The coupling nut 44 also carries an elongated polish rod barrel 45 which fits closely around the rod 30 and prevents the bypassing of oil during reciprocation of the plunger assembly by sealing with the exterior of the polish rod.
At its lower end the barrel 45 carries a coupling 46 to which a lower seal mandrel 47 is attached. The lower seal mandrel carries a series of friction rings 48 and a second series of lower flexible sealing rings 49 which engage in the interior of the pump barrel 16 at its upper end when the parts are in operating position.
The lower mandrel has a lower downwardly facing shoulder 50 which engages a shoulder 51 on the plunger body when the sealing elements are removed from the well.
The elements so far described operate, when set, as a ratio-compound pump. On the upstroke, fluid enters the pump in the normal manner past the standing valve 19 and into the barrel 16 below the plunger 21. At the beginning of the down stroke, the upper traveling valve 27 seats immediately and the pressure is reduced in the an nulus 26 above the plunger while the pressure is increased in the full area below the plunger. This leads to the ratio-compound operation and to the very desirable result that the intermediate traveling valve 23 will open immediately at the start of the down stroke even in a fluid having a high gas-oil ratio. Fluid then passes from the barrel 16 into the hollow plunger and through the crossover ports 25 into the annulus 26.
In a conventional pump, operating at, for example 25 percent efliciency, nearly three-quarters of the down stroke will be completed merely compressing gas before the traveling valve opens.
The increased efficiency of the ratio-compound pump, as known, is brought about both by elimination of gas lock from the compounding action of the two valve controlled chambers comprised by the interior of the plunger 21 and by the annulus 26, and by the more eflicient transfer of fluid and gas from the chamber below the plunger to the annular chamber 26 during the down stroke. This permits the standing valve 19 to open promptly at the beginning of the upstroke, during which time the gassy fluid is being compressed in the annular chamber 26, and the pump chamber below the traveling valve 23 fills more completely with the mixture of gassy oil that is drawn in on pump suction. On the upstroke, valve 23 closes and valve 27 opens. The fluid thus passes from the annulus 26 back through the crossover ports 25 and into the hollow polish rod and hence to the tubing space above the pump.
The seal elements brought into the combination by the present invention define the upper limits of the annular chamber 26 which are a normal part of a ratio-compound pump.
These seal elements are mounted on the pump plunger assembly at the surface and are lowered into the well and forced downwardly by the sucker rods 27 by engagement of the downwardly facing shoulder 29 on the plunger coupling with the upper shoulder 41 of the seal assembly. When the parts comprising the seal reach the upper cup shoe 12, movement is continued therethrough until the upper mandrel 40 seats on a tapered surface of the upper cup shoe 12. At this time, the flexible seal rings 42 will be seated within the interior of the upper cup shoe, and the lower series of flexible seals 49 will be seated within the upper portion of the pump barrel 16. The combined frictional effect of the flexible seals 42, 49 and of the friction rings 48 is such that there is a greater resistance to upward movement required for their displacement than can be generated by the normal pressure difference that might exist within the annulus 26 and the well tubing which would tend to displace the seal parts in an upward direction.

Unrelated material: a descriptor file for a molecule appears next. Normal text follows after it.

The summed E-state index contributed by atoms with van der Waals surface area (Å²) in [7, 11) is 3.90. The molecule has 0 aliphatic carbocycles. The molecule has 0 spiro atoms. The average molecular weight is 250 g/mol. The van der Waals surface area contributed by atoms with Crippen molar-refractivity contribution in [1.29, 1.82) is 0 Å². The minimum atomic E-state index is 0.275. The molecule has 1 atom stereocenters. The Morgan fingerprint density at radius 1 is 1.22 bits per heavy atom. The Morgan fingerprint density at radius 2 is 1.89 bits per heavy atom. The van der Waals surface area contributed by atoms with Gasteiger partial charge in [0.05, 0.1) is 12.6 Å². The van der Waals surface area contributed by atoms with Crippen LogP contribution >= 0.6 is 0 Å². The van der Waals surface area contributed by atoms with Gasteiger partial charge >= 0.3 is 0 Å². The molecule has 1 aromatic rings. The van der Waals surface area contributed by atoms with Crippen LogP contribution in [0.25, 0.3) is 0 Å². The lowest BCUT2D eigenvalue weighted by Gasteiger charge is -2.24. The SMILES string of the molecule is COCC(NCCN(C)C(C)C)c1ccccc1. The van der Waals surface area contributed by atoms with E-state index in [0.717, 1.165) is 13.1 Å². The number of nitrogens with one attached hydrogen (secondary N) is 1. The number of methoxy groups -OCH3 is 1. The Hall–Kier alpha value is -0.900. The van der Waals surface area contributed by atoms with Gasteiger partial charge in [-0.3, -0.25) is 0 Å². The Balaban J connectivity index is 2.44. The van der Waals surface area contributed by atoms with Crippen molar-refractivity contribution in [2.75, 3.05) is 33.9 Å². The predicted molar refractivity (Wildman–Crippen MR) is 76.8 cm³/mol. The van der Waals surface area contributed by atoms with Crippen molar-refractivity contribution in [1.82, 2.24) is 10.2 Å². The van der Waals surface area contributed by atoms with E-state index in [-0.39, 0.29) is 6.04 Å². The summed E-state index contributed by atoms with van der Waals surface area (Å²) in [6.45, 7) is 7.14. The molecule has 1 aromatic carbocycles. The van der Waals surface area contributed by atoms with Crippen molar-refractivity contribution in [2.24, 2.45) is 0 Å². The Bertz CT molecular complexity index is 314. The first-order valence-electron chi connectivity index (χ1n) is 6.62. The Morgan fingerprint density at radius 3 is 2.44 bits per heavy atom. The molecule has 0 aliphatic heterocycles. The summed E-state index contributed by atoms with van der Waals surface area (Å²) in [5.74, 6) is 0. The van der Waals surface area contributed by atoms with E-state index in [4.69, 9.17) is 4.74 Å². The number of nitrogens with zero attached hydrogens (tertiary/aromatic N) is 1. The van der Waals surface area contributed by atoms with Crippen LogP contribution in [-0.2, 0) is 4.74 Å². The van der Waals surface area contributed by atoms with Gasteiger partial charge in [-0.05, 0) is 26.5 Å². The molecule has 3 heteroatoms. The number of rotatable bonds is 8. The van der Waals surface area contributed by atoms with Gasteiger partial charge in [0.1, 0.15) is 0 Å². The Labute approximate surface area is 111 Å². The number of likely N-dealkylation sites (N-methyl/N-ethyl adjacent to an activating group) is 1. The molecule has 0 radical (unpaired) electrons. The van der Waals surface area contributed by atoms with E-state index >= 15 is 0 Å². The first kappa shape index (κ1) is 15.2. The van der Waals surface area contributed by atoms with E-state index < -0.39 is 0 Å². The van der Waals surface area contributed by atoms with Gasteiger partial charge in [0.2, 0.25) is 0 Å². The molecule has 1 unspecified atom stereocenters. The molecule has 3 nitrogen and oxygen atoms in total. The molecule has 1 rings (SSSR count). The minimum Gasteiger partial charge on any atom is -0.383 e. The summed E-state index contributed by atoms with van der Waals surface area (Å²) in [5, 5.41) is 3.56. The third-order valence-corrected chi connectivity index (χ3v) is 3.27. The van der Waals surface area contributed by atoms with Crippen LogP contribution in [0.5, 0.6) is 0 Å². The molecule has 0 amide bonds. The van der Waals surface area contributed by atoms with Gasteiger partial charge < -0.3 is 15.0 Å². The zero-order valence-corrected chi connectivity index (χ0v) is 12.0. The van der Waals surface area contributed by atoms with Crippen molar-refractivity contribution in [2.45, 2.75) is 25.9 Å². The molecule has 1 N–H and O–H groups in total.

After the seal parts have been seated as above described, reciprocation of the pump plunger can begin in a normal manner by the sucker rods 27 and the seal elements will remain in place.
When it is desired to remove the pump plunger for valve renewal or inspection, the shoulder 51 on the pump plunger will engage the lower shoulder 50 on the lower seal mandrel, and the parts may be forcibly lifted to the surface by the sucker rods 27.
During the lifting of the pump, the tubing will drain as soon as the lower seal elements 49 have passed the upper limits of the shoe 12. This will expose the entire interior of the tubing to the interior of the perforated nipple, and oil will drain out through the openings 13 therein. It is therefore not necessary to bring to the surface all of the oil that would be otherwise trapped over the plunger.
While the invention has been shown in conjunction with a specific form and disposition of the parts, it should be expressly understood that numerous modifications and changes may be made therein, without departing from the scope of the appended claim.
What I claim is:
A sucker rod operated oil well pumping apparatus adapted to be set in a well tubing having a standing valve and a pump barrel at the lower end thereof comprising, a pump plunger, a polish rod interposed between said pump plunger and its operating sucker rods, a seal assembly surrounding said polish rod and comprising spaced seal elements and an intervening polish rod barrel, said seal assembly having an upper shoulder, means carried by said sucker rods and engageable with said seal shoulder to force said seal assembly downward in said pump to a predetermined position with respect to said pump barrel, means carried by said seal assembly to engage the wall of said pump barrel in said predetermined position, a perforated nipple disposed immediately over said pump barrel, the perforations of said nipple being sealed off when said seal assembly is in said predetermined position, and opened when said seal assembly is removed to facilitate drainage of said tubing as said pump plunger and seal assembly are taken out of the well, and a spaced, oppositely facing shoulder on said pump plunger adapted to release said seal assembly when said pump is removed from the Well to forcibly remove said seal assembly as said pump plunger is removed.
References Cited by the Examiner UNITED STATES PATENTS 4/1928 Patterson -a 103-179 7/1956 Hill 103-221